A new committee in the 34th Legislature intends to bring more oversight and accountability to the sprawling and often convoluted maelstrom of disaster recovery in the territory.
Chaired by Sen. Janelle Sarauw and co-chaired by Sen. Kurt Vialet, the new Disaster Recovery and Infrastructure Committee intends to figure out why recovery projects and dollars are seemingly not moving fast enough — a long-standing critique made by lawmakers.
“Greater accountability is what we’re looking for,” Sarauw said. “What is the hold up, why are things moving so slow with schools, hospitals and roads?”
Vialet followed suit, saying the pace of recovery more than three years after hurricanes Irma and Maria was “concerning” and needed to be sped up.
“This committee is going to be an additional voice to assist the administration, to find out whether the impediments that are stopping us from moving forward exist in the local government or are part of the cumbersome process with the Federal Emergency Management Agency,” Vialet said.
Bryan administration officials have noted the too-often burdensome process with FEMA, abound with inspections, cost estimates and approvals. Despite the V.I. government’s slew of recovery consultants, including Witt O’Brien’s, which enjoys a hefty $100 million annual contract, the results — according to many lawmakers — are not proving worth the cost.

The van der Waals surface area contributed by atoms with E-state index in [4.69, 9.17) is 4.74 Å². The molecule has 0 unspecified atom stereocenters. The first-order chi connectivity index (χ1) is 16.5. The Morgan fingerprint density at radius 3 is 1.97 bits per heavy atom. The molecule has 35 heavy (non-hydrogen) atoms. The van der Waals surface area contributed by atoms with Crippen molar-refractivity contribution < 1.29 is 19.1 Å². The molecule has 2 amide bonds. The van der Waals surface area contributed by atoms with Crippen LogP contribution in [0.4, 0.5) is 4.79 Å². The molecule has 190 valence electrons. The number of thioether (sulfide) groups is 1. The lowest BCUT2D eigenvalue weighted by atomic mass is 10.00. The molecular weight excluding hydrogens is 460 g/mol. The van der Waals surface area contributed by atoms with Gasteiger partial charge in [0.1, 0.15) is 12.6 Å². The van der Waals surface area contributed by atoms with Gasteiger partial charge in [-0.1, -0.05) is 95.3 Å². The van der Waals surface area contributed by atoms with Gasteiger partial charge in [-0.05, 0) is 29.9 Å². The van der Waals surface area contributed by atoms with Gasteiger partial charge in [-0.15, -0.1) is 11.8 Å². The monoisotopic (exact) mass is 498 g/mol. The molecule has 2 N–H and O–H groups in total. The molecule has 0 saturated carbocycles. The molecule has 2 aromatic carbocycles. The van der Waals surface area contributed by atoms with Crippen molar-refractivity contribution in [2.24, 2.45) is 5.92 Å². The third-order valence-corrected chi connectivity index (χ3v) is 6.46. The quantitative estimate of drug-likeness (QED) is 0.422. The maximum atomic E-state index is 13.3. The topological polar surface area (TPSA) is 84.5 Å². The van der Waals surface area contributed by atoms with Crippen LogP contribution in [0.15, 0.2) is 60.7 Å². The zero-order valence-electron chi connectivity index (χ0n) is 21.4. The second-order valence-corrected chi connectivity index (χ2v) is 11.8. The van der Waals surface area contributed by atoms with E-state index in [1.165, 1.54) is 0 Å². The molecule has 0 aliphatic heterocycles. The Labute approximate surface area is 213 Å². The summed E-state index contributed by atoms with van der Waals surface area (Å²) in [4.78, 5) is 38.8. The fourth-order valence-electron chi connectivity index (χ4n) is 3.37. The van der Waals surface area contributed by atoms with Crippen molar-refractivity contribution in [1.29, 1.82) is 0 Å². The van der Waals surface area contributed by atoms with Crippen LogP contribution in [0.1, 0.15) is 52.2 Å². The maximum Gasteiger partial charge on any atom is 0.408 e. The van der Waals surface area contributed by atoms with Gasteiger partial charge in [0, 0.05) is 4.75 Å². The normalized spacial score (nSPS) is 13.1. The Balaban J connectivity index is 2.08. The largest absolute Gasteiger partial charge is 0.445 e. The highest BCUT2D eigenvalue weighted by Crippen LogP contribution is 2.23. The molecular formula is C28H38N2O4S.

“We want to hold everyone responsible who has been hired by the government of the Virgin Islands and helped with this disaster recovery and we also want to have deep conversations with FEMA to see how to speed up the process,” Vialet said.
To date, new schools are still four to five years away, with only the Arthur A. Richards K-8 School on St. Croix approved by FEMA for replacement. New hospitals are also not a reality, with the Luis Hospital on St. Croix at least five years away and repairs at Schneider Hospital on St. Thomas still ongoing. Many residents still have blue tarp roofs.
Joining Sarauw and Vialet on the committee will be Sens. Carla Joseph, Marvin Blyden, Genevieve Whitaker, Samuel Carrion and Franklin Johnson.